Property Biz Canada

Ontario apartment landlords launch green building standard

In a green world, apartment renters are the last holdouts when it comes to recycling and other sustainability initiatives. But that’s changing thanks to a program currently being rolled out by the Federation of Rental Housing Providers of Ontario (FRPO).

Living Green TogetherFRPO’s 10 new Living Green Together standards are an addition to its existing Certified Rental Building (CRB) program and are designed to foster a strong environmental culture both in apartment dwellers and property owners and managers.

Ted Whitehead, director of certification for FRPO, said about one million Ontarians live in apartments. “These are what I call the last bastion of consumers that haven’t been brought into the green-environmental phase,” he said.

Living Green Together

The new Living Green Together standards will be introduced to all FRPO buildings through the CRB program. Currently, some 105,000 suites with about 250,000 Ontario residents participate in the program. The CRB program sets out audited standards for multi-family rental buildings and provides prospective tenants with a symbol of quality assurance when they’re seeking an apartment.

Whitehead notes that home owners are used to participating in green programs and are reminded to do so at every step. When the gas bill arrives, for instance, it contains flyers telling home owners how to conserve energy. Same with the water bill, Whitehead said. And placing out recycling bins is second nature.

The program aims to educate renters in apartments to become better conservationists and lower their consumption so that as costs rise, those don’t impact them on their rent going forward.

10 standards


The 10 standards are comprehensive and encompass everything from the reduction of energy and water consumption to the introduction of recycling programs and education and awareness programs.

Each standard is established with clear goals as well as mandatory audit requirements. For example, under electricity reduction and conservation, members are asked to install energy-efficient electrical fixtures and light bulbs for use in common areas and within suites and to install Energy Star appliances and laundry machines.

The audit calls for documentation, including invoices and purchase contracts, to prove that the fixtures have been changed, as well as for evidence showing that communication was made with residents demonstrating how they can reduce energy consumption.

With the program, Whitehead said FRPO hopes to reduce the energy footprint of a building anywhere from three to 15 per cent.

One of the standards calls for an environmental champions program. That training program will help equip staff with the latest information on products and services that go into the environmental operation of a multi-residential apartment building, Whitehead said.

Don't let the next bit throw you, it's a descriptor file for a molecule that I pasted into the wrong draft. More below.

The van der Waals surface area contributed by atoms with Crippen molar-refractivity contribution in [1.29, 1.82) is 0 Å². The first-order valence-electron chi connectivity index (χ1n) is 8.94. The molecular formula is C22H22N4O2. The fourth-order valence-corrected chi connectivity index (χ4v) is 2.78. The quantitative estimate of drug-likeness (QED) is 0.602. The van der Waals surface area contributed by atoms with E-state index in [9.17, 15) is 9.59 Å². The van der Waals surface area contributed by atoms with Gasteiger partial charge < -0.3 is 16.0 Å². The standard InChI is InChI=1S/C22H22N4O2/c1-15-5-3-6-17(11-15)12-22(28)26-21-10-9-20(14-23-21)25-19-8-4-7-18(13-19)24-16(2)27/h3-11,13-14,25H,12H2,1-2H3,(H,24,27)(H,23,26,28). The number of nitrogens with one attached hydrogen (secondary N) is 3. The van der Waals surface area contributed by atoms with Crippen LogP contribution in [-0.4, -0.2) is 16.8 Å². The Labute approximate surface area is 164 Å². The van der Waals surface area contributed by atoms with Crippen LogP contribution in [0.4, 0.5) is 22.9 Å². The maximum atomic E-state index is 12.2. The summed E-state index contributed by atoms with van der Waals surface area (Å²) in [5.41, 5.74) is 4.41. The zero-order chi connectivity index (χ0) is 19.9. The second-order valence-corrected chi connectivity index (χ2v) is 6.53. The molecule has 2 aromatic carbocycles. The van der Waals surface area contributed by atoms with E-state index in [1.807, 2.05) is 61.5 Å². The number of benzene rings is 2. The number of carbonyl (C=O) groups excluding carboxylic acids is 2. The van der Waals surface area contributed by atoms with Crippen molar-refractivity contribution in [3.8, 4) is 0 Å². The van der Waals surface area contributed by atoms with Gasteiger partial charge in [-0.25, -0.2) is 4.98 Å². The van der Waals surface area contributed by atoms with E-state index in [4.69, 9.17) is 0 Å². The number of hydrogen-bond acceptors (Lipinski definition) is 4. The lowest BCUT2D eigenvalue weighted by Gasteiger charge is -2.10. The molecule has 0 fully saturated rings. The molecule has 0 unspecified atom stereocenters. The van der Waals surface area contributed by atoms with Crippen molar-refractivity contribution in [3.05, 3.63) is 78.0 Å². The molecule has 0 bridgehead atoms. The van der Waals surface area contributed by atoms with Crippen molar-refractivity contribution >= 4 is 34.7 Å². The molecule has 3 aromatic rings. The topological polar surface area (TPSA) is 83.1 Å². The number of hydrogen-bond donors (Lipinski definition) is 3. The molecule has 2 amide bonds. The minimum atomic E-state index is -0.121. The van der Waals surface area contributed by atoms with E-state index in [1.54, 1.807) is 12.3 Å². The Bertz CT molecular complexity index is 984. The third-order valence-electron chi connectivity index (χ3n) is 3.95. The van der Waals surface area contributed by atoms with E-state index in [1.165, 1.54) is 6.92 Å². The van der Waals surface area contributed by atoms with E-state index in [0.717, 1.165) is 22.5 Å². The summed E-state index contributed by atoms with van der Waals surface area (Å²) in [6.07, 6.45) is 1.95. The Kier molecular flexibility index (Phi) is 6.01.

Under that program, members will need to accredit at least one employee as their environmental champion. That individual will then become an internal resource who will help promote the skills and knowledge necessary to operate the building in an environmentally responsible manner.

Whitehead said the Living Green Together program isn’t applicable to the province’s condominiums as the condo community has its own association responsible for its own programs.

FRPO’s own program

By the same token, FRPO decided not to go with the BOMA BESt building assessment module for multi-unit residential buildings. Whitehead said he didn’t  believe the latter program was geared sufficiently toward front-line staff and resident engagement and secondly, FRPO’s membership indicated that they were looking for their own program.

FRPO is aiming to have all the buildings involved the program by the first quarter of 2015 and the respective property managers in compliance with the new standards by that time.

“We’re quite excited about it,” said Whitehead, who noted the program is attracting a considerable amount of interest from property owners, many of whom own buildings in other parts of the country.

“We’re currently examining the opportunity to expand the program across the country,” Whitehead said.

In a statement made earlier at one of the green initiative roll-outs, Whitehead said: “These new environmental standards actively promote the creation of a strong, environmentally-focused business culture: one where environmentally responsible practices and effective resource management help drive positive bottom line results.”


Read more from: GreenProperty Biz CanadaResidential

Charles Mandel

About the Author ()

A multiple award-winning reporter, writer and editor for more than 25 years, Charles Mandel most recently worked as the National Observer's climate change reporter. He is a former Atlantic correspondent with Canwest News Service, and has written features and stories for, Canadian Business, Canadian Geographic, Explore, Maclean’s, The Globe and Mail and the National Post. Twitter: @subthreerunning; LinkedIn:

Other articles from Charles

↑ Back to Top